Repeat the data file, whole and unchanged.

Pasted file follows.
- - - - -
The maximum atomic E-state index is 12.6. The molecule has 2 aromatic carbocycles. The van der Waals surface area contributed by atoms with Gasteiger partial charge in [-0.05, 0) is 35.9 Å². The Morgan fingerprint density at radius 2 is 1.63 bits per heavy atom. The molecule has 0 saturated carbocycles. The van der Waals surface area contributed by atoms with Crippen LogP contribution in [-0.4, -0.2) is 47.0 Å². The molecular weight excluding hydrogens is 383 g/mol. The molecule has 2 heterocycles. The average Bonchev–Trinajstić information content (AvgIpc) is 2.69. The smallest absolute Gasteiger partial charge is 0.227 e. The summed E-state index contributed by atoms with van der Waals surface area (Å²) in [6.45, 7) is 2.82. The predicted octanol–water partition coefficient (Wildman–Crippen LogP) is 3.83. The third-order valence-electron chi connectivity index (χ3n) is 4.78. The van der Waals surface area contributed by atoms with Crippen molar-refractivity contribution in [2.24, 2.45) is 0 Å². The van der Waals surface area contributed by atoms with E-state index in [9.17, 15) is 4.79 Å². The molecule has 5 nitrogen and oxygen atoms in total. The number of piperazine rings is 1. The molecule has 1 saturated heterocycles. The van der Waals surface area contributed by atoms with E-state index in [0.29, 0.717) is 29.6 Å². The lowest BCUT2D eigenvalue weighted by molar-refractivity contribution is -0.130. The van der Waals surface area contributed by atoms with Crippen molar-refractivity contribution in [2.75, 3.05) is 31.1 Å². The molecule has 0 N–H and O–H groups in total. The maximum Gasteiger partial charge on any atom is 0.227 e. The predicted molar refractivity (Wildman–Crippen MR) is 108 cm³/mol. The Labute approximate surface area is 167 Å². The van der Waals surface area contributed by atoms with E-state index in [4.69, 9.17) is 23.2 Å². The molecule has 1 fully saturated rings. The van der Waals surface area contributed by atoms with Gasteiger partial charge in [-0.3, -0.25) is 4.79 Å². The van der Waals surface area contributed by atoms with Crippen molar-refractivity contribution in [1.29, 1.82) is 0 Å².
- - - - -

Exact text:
The maximum atomic E-state index is 12.6. The molecule has 2 aromatic carbocycles. The van der Waals surface area contributed by atoms with Gasteiger partial charge in [-0.05, 0) is 35.9 Å². The Morgan fingerprint density at radius 2 is 1.63 bits per heavy atom. The molecule has 0 saturated carbocycles. The van der Waals surface area contributed by atoms with Crippen LogP contribution in [-0.4, -0.2) is 47.0 Å². The molecular weight excluding hydrogens is 383 g/mol. The molecule has 2 heterocycles. The average Bonchev–Trinajstić information content (AvgIpc) is 2.69. The smallest absolute Gasteiger partial charge is 0.227 e. The summed E-state index contributed by atoms with van der Waals surface area (Å²) in [6.45, 7) is 2.82. The predicted octanol–water partition coefficient (Wildman–Crippen LogP) is 3.83. The third-order valence-electron chi connectivity index (χ3n) is 4.78. The van der Waals surface area contributed by atoms with Crippen molar-refractivity contribution in [2.24, 2.45) is 0 Å². The van der Waals surface area contributed by atoms with E-state index in [9.17, 15) is 4.79 Å². The molecule has 5 nitrogen and oxygen atoms in total. The number of piperazine rings is 1. The molecule has 1 saturated heterocycles. The van der Waals surface area contributed by atoms with E-state index in [0.29, 0.717) is 29.6 Å². The lowest BCUT2D eigenvalue weighted by molar-refractivity contribution is -0.130. The van der Waals surface area contributed by atoms with Crippen molar-refractivity contribution in [2.75, 3.05) is 31.1 Å². The molecule has 0 N–H and O–H groups in total. The maximum Gasteiger partial charge on any atom is 0.227 e. The predicted molar refractivity (Wildman–Crippen MR) is 108 cm³/mol. The Labute approximate surface area is 167 Å². The van der Waals surface area contributed by atoms with E-state index in [4.69, 9.17) is 23.2 Å². The molecule has 1 fully saturated rings. The van der Waals surface area contributed by atoms with Gasteiger partial charge in [-0.3, -0.25) is 4.79 Å². The van der Waals surface area contributed by atoms with Crippen molar-refractivity contribution in [1.29, 1.82) is 0 Å².